We serve a mix of cuisine but with an English feel – Andrew cooks the fish n’ chips in a batter done with Beamish beer, and we also do a Sunday roast, plus Tex Mex and steaks done with tomatoes, onions, peas as well as fries. We also have a good vegetarian menu, of course!

About 70% of our clients are French, although during the summer tourist season we have a lot of Brits as well as people from Jersey and Guernsey. When we decided to do this we wondered how the French would feel but they’ve welcomed us with open arms. There are a couple of older people who won’t speak to us, but we’ve learned to ignore them.


As it’s the beginning of the month, it’s a busy Friday. The French unlike the British don’t live on credit so they only spend money when they have it. This means that at the end of the month or when it’s time for tax bills to be paid, it gets quieter. But the village still has three bars plus another place that is like us – and a population of just 1,500!

We’ve noticed that the British and French have different drinking habits too. The Brits will come out for the evening a buy half a pint of beer every 20 minutes or so. The French, though, will come for a shorter time, about an hour, and have just one drink in that time!

And while we’ll get British women coming in together or occasionally by themselves, that’s not the case with the French. Women will only come in as a couple or as part of a larger mixed party.

As usual our black Labrador, called Theakston after the beer, greets all our guests with a toy in his mouth! Despite his colour, we didn’t name the place after him. Some friends of ours had a dream that we had a place called the Old Black Dog so we simply translated this into French.


We show the football so Saturdays are often full of people watching the games. We have two TVs and once we had all the English watching an English premiership game in one corner, and in the other all the French watching a game in their league. It made for a very lively atmosphere!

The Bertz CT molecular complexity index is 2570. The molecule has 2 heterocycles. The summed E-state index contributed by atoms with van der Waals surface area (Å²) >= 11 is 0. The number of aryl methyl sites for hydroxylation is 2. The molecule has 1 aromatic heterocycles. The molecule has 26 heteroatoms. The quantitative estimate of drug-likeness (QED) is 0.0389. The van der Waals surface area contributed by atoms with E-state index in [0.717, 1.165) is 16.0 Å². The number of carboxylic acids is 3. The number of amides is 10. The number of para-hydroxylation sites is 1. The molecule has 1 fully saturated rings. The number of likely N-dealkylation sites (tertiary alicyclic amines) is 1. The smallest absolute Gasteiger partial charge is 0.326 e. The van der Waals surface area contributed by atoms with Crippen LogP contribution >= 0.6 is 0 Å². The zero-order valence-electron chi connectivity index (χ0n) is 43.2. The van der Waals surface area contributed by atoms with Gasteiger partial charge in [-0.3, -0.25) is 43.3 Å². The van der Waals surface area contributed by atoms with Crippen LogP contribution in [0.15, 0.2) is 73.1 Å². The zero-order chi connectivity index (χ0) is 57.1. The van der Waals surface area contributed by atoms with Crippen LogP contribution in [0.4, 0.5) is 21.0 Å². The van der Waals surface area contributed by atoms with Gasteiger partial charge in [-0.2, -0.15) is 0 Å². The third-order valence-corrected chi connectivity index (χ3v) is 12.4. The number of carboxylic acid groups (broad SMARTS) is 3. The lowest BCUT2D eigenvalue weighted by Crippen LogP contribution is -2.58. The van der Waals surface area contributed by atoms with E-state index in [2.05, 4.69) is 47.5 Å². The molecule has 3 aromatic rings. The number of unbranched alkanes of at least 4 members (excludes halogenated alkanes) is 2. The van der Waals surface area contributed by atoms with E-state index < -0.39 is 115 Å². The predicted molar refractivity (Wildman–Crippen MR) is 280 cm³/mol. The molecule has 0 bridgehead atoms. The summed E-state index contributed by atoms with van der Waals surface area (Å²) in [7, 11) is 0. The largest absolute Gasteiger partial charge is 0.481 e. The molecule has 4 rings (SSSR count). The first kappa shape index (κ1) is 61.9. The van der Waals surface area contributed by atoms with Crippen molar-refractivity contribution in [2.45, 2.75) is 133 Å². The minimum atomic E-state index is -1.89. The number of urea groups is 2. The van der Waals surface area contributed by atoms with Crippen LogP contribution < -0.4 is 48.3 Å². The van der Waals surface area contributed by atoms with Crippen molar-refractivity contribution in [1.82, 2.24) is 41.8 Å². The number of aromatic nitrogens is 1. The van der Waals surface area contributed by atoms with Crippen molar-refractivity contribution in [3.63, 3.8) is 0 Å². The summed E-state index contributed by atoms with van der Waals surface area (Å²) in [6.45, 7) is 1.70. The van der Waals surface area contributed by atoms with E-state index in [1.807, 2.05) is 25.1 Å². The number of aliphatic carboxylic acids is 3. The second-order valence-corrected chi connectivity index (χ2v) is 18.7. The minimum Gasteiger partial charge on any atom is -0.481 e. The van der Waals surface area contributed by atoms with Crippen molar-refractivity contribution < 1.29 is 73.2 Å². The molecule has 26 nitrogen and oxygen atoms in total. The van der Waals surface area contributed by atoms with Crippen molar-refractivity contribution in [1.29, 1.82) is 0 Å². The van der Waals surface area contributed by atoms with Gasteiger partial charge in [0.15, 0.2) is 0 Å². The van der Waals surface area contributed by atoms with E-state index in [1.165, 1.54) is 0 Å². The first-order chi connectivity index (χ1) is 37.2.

I took a lot of French lessons before I arrived in France but I’m still learning. We have a Citroen car and early on I described it as a ‘citron’ that of course means lemon. I totally got the Mickey taken out of me for that, and I’m still teased about it! I have also made countless faux pas – asking for someone’s husband instead of his wife – but I don’t have a problem chatting. During the summer we have a local French girl into help. She speaks some English but wants to know more so I help her with her English and she teaches me French – she has taught me a lot of words you wouldn’t learn at school!


Evran has three football teams in different leagues and during the playing season, they come in for a drink every Sunday evening after their games. They are quite young, and don’t want to drink and drive so the most popular drink is a ‘diablo’ – a mix of lemonade and a syrup, often menthe. We like to get involved in the community as much as possible so we provide the ball for each of the three teams.

We’ve also held a lot of charity events, such as a quiz night and bingo, which are done in French and English. Bingo was quite easy because the French are familiar with it, but the quiz night was more difficult. We only got the French entries the night before which meant that some of the questions were a little difficult for them. They didn’t have a clue who Paul O’ Grady was, so I quietly went around giving them the answer! It’s all in the service!

Le Vieux Chien Noir; 02 96 27 44 58; www.levieuxchiennoir.com